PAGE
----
Print with two images 'Hottentot Corn-Threshing from Kolben' and 'Hottentot Marriage from Kolben' 1745-1747

$40.00 CAD

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Images from Southwestern Africa, one showing locals using horses to thresh corn, second of local wedding, with wife (?) standing inside circle of people.

From set of 4-volume travel books, A New General Collection of Voyages and Travels published by Thomas Astley (d. 1759), a bookseller and publisher in London during the 18th century, and compiled by John Green (d. 1757).  This print is from Volume 2, Voyages and travels along the western coast of Africa, 1637-1735. Voyages and travels to Guinea and Benin, 1666-1726. Description of Guinea

'Plate 204, No. 116, Vol 2, p. 414.'

Unmarked, but most likely engraved by G. Child.

Copper engraved print .

Ghosting from adjacent printed text page has seeped into back of image and less so on to front. Small tear at top not affecting image.

20.5 x 23.5 cm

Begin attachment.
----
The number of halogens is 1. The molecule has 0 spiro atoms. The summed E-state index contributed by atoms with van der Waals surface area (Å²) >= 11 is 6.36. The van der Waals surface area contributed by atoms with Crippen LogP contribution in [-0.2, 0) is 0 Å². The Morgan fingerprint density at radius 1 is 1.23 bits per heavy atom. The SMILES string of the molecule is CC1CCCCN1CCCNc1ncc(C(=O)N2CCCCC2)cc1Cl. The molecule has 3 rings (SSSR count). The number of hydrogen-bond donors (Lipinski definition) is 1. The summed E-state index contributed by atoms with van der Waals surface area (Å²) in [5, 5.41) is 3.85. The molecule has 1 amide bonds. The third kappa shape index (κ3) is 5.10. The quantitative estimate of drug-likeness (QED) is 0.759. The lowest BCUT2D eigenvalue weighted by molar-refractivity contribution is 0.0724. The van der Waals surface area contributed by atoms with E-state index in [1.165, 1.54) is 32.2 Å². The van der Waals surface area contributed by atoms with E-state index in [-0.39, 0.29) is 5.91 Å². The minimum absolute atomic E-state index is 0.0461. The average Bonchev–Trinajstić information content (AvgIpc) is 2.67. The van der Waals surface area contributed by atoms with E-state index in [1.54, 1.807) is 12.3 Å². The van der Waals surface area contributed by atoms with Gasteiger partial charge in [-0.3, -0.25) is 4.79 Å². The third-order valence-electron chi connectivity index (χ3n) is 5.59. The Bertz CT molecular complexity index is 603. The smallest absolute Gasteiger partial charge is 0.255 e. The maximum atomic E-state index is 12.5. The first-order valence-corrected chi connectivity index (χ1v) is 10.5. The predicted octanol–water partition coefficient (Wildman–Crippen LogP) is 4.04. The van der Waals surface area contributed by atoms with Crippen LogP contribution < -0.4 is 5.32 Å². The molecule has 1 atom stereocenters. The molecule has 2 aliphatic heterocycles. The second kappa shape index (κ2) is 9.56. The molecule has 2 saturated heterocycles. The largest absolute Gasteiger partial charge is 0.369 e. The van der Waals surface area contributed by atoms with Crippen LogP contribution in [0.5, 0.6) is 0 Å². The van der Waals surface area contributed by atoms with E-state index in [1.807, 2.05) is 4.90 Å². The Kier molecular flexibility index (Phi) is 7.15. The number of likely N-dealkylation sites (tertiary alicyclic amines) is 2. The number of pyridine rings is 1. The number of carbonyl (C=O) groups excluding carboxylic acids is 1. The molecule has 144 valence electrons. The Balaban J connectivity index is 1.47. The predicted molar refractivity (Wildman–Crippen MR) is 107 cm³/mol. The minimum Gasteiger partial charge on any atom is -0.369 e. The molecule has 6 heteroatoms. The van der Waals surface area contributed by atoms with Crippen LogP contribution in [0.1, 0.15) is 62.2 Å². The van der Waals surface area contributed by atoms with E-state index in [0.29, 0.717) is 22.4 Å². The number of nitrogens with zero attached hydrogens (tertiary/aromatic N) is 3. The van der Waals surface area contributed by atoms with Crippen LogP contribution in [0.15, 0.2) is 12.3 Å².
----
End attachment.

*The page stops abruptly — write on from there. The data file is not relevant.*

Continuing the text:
The Khoikhoi ("people people" or "real people") or Khoi, spelled Khoekhoe in standardised Khoekhoe/Nama orthography, are the native pastoralist people of southwestern Africa. They had lived in southern Africa since the 5th century AD. When European immigrants colonised the area after 1652, the Khoikhoi were practising extensive pastoral agriculture in the Cape region, with large herds of Nguni cattle. The Dutch settlers labelled them Hottentots (/ˈhɒtənˌtɒts/), in imitation of the sound of the Khoekhoe language, but this term is today considered derogatory. Archaeological evidence shows that the Khoikhoi entered South Africa from Botswana through two distinct routes—travelling west, skirting the Kalahari to the west coast, then down to the Cape, and travelling south-east out into the Highveld and then southwards to the south coast. Chiefly, the largest group of the Khoikhoi to remain as a group are the Namas.